by Gail Minault
We are in the delivery room in Bombay, at midnight on August 14/15, 1947, the moment India and Pakistan are created as independent nations. Two children enter the world simultaneously, one Muslim, one Hindu, and their destinies will be determined by the timing of their birth. Through their eyes, and especially through the eyes of Saleem Sinai, the reader travels around the subcontinent, meeting the other children of partition and viewing every major national event until Saleem Sinai quite literally disintegrates. Saleem is the reader’s guide through the world of independent India and Pakistan; its problems become his problems in fantastic and unpredictable ways. Through this journey, Saleem must face his past and his future, and it is not always clear how they will come together.
Midnight’s Children, winner of the 1981 Man Booker Prize, stands out as the most compelling account of the surreal aspects of partition experienced by families throughout the affected areas. While it may seem unusual to turn to a work of magic realism for guidance on a topic as complex as partition, Rushdie captures the tensions of these historical events better than most standard histories. There are no Viceroys or national fathers in Rushdie’s novel. But there are fathers and mothers, lovers, sons and daughters, friends and bitter enemies. As a young Muslim entering newly created Pakistan, Saleem loses his memory, loses his connection to his past, his connection to the history of Muslims in India; now relegated to a separate chapter, a separate country, a separate history.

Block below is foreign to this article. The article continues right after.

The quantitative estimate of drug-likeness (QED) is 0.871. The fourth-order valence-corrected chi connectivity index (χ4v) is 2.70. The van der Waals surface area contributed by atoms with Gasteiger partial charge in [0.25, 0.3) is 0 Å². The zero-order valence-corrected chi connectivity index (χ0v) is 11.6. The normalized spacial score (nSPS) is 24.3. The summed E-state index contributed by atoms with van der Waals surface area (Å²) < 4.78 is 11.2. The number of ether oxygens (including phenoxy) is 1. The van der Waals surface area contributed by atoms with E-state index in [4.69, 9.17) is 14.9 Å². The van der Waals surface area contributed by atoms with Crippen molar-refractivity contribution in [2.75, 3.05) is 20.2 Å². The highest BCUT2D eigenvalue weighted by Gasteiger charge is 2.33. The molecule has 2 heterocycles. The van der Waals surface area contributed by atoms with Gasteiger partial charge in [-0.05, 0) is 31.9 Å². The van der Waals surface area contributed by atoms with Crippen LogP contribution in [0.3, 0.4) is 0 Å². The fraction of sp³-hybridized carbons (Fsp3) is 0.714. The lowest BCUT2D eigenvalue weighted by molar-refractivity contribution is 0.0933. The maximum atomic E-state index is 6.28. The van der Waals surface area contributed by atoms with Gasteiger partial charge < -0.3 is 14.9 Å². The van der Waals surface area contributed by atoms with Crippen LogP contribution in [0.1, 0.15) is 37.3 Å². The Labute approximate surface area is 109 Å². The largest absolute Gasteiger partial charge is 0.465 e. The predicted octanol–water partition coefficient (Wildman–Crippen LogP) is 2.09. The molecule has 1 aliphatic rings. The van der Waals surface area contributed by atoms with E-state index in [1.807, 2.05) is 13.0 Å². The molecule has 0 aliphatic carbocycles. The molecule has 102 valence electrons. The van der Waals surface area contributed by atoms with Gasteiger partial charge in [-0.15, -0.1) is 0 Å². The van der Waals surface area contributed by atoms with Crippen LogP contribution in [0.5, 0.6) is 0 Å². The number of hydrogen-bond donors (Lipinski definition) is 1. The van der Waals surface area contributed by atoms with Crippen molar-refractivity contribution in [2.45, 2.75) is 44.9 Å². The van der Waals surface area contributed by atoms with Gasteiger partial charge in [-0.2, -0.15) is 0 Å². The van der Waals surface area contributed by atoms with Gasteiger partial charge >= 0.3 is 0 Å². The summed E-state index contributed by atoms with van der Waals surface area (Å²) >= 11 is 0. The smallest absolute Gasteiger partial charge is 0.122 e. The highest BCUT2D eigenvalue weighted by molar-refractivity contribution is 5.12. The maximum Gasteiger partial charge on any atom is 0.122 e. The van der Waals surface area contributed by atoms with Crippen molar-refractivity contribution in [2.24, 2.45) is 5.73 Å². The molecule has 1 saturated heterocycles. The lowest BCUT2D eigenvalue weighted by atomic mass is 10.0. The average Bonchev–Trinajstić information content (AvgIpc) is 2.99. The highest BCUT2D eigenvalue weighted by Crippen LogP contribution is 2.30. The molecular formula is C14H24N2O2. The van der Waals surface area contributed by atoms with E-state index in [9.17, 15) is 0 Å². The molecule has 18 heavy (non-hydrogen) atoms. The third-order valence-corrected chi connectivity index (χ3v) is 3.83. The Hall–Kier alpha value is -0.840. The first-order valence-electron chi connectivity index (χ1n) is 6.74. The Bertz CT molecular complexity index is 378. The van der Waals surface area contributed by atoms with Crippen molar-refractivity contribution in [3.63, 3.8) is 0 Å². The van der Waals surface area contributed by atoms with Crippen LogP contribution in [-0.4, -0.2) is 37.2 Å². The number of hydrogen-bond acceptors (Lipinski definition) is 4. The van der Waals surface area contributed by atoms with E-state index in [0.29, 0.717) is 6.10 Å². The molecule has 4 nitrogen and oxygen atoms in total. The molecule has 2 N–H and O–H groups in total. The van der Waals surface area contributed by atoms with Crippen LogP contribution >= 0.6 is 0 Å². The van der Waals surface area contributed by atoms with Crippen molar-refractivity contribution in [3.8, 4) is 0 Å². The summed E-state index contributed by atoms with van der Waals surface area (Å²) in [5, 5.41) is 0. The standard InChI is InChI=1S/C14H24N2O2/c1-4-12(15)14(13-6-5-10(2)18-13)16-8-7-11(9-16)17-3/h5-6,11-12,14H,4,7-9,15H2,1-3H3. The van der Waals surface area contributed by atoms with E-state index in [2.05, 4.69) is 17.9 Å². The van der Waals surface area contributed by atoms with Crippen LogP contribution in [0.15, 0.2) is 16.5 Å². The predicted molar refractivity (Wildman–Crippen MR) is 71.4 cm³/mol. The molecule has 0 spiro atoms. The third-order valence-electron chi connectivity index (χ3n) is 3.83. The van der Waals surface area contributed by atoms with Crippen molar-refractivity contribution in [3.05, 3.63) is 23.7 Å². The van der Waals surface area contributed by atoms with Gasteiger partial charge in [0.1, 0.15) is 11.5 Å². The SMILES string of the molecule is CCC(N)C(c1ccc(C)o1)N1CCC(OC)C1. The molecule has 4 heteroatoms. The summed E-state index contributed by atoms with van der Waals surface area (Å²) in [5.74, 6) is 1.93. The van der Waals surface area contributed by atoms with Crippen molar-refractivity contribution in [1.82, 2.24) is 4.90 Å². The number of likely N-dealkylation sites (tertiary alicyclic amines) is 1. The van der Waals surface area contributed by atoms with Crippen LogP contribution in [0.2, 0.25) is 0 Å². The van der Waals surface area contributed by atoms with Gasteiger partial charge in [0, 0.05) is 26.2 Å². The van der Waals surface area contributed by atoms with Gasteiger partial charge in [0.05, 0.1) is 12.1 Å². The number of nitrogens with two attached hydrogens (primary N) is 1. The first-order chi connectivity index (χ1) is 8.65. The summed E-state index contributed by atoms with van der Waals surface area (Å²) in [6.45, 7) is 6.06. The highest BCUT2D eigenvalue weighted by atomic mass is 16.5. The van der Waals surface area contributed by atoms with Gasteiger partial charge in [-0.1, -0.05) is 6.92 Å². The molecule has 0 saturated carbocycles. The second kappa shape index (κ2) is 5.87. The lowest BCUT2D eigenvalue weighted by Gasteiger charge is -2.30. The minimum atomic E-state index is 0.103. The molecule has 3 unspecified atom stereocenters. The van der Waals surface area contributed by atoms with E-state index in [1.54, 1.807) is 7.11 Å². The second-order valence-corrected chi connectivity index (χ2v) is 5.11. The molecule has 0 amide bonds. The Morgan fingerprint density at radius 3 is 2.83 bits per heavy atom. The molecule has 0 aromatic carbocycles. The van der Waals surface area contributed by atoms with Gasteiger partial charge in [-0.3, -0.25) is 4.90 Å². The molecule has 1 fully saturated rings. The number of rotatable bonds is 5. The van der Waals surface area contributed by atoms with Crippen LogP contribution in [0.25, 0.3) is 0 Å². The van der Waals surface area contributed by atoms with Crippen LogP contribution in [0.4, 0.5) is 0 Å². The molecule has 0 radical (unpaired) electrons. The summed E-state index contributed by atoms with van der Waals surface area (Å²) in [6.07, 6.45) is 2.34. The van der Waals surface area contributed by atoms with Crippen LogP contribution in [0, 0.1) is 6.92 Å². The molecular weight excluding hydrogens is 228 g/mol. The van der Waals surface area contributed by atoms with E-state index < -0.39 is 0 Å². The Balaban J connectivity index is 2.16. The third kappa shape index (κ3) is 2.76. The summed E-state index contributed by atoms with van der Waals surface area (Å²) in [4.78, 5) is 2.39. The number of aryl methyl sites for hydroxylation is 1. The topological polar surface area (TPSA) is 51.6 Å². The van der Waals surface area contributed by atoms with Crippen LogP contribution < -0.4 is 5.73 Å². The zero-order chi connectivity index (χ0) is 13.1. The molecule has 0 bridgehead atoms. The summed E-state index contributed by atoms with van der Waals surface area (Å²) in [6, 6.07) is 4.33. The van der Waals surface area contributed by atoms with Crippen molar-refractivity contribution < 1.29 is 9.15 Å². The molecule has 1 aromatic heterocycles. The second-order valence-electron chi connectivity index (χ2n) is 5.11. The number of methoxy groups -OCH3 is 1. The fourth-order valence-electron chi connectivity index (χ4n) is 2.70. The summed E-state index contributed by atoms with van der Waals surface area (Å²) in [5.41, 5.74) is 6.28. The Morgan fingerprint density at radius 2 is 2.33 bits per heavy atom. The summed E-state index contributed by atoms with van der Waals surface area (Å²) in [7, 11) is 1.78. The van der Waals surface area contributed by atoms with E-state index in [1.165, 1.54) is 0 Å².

The realities of partition, it seems, are best interpreted through Rushdie’s magical landscapes. Writing in English, he nonetheless expands a body of Urdu and Hindi literature that, in the months and years after the traumatic migrations of 1947, tried to capture the sense of unease that the divide introduced. These stories and poems looked into the dark heart of partition, long before the high politics had concluded or become fodder for official histories. As in Saadat Hasan Manto’s famous Urdu short story of partition, Toba Tek Singh, where the actions of the sane appear insane, and the insane sane, Rushdie builds upon a tradition of interpretation that goes beyond the histories of real actors and dives into partition’s fictions, its profound surreality.
Hosain, Attia. Sunlight on a Broken Column. New Delhi: Penguin Books, 1992.
Ravikant, and Tarun K. Saint, eds. Translating Partition: Stories by Attia Hosain, Bhisham Sahni, Joginder Paul, Kamleshwar, Sa’adat Hasan Manto, Surendra Prakas. New Delhi: Katha, 2001.
Singh, Khushwant. Train to Pakistan. New Delhi: Roli Books, 2006.
Zaman, Niaz, ed. The Escape and Other Stories of 1947. Dhaka: University Press, 2000.